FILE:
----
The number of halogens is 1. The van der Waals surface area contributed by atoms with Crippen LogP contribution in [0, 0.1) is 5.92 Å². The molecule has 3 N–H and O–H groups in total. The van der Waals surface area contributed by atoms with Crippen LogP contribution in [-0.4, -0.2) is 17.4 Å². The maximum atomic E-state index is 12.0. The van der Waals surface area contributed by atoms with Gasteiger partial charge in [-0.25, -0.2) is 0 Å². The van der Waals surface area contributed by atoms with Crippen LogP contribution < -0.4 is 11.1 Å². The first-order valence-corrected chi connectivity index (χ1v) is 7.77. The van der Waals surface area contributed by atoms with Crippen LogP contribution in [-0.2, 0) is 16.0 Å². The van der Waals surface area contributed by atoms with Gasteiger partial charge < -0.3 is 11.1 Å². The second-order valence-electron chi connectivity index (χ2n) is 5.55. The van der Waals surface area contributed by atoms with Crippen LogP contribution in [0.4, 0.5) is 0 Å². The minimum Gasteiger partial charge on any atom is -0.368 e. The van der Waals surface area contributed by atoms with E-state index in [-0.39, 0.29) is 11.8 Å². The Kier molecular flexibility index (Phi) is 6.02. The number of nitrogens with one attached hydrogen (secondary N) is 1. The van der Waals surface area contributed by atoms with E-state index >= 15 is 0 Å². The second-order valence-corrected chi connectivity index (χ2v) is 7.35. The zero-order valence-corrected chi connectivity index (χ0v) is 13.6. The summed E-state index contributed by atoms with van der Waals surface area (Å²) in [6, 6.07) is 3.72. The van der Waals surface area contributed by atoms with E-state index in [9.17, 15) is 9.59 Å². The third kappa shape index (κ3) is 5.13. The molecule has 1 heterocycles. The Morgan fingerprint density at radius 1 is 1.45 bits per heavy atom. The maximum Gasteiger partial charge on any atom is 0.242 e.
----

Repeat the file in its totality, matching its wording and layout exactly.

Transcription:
The number of halogens is 1. The van der Waals surface area contributed by atoms with Crippen LogP contribution in [0, 0.1) is 5.92 Å². The molecule has 3 N–H and O–H groups in total. The van der Waals surface area contributed by atoms with Crippen LogP contribution in [-0.4, -0.2) is 17.4 Å². The maximum atomic E-state index is 12.0. The van der Waals surface area contributed by atoms with Gasteiger partial charge in [-0.25, -0.2) is 0 Å². The van der Waals surface area contributed by atoms with Crippen LogP contribution < -0.4 is 11.1 Å². The first-order valence-corrected chi connectivity index (χ1v) is 7.77. The van der Waals surface area contributed by atoms with Crippen LogP contribution in [-0.2, 0) is 16.0 Å². The van der Waals surface area contributed by atoms with Gasteiger partial charge < -0.3 is 11.1 Å². The second-order valence-electron chi connectivity index (χ2n) is 5.55. The van der Waals surface area contributed by atoms with Crippen LogP contribution in [0.4, 0.5) is 0 Å². The minimum Gasteiger partial charge on any atom is -0.368 e. The van der Waals surface area contributed by atoms with E-state index in [-0.39, 0.29) is 11.8 Å². The Kier molecular flexibility index (Phi) is 6.02. The number of nitrogens with one attached hydrogen (secondary N) is 1. The van der Waals surface area contributed by atoms with E-state index >= 15 is 0 Å². The second-order valence-corrected chi connectivity index (χ2v) is 7.35. The zero-order valence-corrected chi connectivity index (χ0v) is 13.6. The summed E-state index contributed by atoms with van der Waals surface area (Å²) in [6, 6.07) is 3.72. The van der Waals surface area contributed by atoms with E-state index in [9.17, 15) is 9.59 Å². The third kappa shape index (κ3) is 5.13. The molecule has 1 heterocycles. The Morgan fingerprint density at radius 1 is 1.45 bits per heavy atom. The maximum Gasteiger partial charge on any atom is 0.242 e.